Listen to your allies and help them out when you can. It’s not only about what you can get from the relationship, but also what you can give in return is also incredibly important.

What you put into each relationship is what you’ll get out.

It’s like gardening. The more time and effort you put into it, the more it’ll return back to you. It just requires your work, time and commitment.

And for those that put the effort in, they tend to get more done and move up the career ladder quicker. 

Why You Need Allies At Work

Forming workplace alliances has a ton of positive effects.

Getting ahead at work isn't just about busting your ass or being a fantastic team player. Those things are super important but they're not always enough on their own.

What most people won't tell you about climbing the corporate ladder is that positioning yourself as a strong ally to key players is a smart move for success.

From a practical standpoint, it’s invaluable. You can swap ideas, get help solving problems, gain a sounding board and even pull some last-minute favors when you’re under the gun.

This study published in the Journal of Experimental Social Psychology sums it up. Collaborating with other people on projects makes you more productive and helps you get in the zone more often. The more allies you have, the more productive and successful you're likely to be.

Your ideas and feedback are a lot more likely to get support when you’ve got allies in the right places, too. You won't get shot down in meetings or be too afraid to voice your opinions. With key allies in your corner, your thoughts and contributions will get their moment instead of being blocked out.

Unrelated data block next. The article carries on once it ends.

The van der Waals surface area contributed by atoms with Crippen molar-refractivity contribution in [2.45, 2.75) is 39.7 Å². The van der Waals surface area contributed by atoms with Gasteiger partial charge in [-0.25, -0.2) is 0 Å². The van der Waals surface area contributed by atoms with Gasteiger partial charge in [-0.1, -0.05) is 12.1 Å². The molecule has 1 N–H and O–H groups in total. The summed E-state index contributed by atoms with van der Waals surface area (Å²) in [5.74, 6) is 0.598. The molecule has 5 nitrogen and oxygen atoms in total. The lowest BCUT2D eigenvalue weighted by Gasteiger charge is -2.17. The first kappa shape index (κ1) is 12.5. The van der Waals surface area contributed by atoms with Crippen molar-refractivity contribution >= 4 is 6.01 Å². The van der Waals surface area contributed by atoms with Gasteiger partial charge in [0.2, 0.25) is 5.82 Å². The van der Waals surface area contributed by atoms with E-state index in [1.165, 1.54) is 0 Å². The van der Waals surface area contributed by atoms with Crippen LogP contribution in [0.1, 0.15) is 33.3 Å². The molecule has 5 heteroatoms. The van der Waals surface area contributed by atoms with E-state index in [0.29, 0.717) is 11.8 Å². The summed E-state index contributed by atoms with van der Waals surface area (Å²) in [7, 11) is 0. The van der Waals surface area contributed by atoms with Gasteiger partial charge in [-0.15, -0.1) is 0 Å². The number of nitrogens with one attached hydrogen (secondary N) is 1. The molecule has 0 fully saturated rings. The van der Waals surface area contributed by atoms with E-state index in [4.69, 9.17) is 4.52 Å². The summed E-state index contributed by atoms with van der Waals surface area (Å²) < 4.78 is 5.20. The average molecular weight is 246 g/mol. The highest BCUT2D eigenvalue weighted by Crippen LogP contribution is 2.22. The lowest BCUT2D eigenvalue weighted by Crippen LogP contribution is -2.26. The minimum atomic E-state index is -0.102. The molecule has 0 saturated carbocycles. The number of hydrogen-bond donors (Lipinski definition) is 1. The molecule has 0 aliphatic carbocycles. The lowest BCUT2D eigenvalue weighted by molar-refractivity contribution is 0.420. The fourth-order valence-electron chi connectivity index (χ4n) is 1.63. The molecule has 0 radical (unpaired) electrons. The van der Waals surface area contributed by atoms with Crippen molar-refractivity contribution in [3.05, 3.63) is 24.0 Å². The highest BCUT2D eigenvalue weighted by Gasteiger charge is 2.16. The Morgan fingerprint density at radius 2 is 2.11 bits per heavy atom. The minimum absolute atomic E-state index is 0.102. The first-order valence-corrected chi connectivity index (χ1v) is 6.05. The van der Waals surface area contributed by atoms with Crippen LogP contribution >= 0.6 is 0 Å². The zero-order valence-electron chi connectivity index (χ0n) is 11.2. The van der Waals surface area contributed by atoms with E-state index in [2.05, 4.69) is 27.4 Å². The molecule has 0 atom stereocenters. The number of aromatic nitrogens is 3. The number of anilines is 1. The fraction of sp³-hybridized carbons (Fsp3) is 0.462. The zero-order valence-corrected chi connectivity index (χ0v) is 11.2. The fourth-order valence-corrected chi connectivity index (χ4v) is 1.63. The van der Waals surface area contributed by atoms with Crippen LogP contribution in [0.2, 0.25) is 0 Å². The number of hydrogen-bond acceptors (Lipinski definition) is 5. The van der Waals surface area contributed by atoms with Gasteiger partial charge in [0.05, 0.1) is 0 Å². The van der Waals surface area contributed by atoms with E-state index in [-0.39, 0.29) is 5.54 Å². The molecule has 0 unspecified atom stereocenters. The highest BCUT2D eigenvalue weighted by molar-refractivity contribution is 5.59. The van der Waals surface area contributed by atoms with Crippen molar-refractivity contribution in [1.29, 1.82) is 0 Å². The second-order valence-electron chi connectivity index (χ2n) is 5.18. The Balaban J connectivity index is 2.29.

Your reputation and credibility get a boost too, especially when your allies have power and clout. They can be your best advocate, sing your praises, and strengthen your profile for workplace success.

And all of this is also true in reverse.

You can help other people when they need it and help them shine too. You’ll get all of the fuzzy feelings of performing a random act of kindness. It’s one of the best ways to manage work stress.

There are emotional benefits too. Your allies will have your back when you need it.

You’re not fighting lone battles with no support when someone’s got your back. There’s less stress and it’s easier to be resilient when things turn into a giant shitstorm.

When your coworkers are allies too, it makes for a productive and happier workplace. You're supporting each other, not hating each other's guts, and the office vibes reflect that.

Your allies can sometimes become friends too. Not that they need to be your work BFFs - that’s just a bonus! There's nothing wrong with building positive alliances that are strictly professional.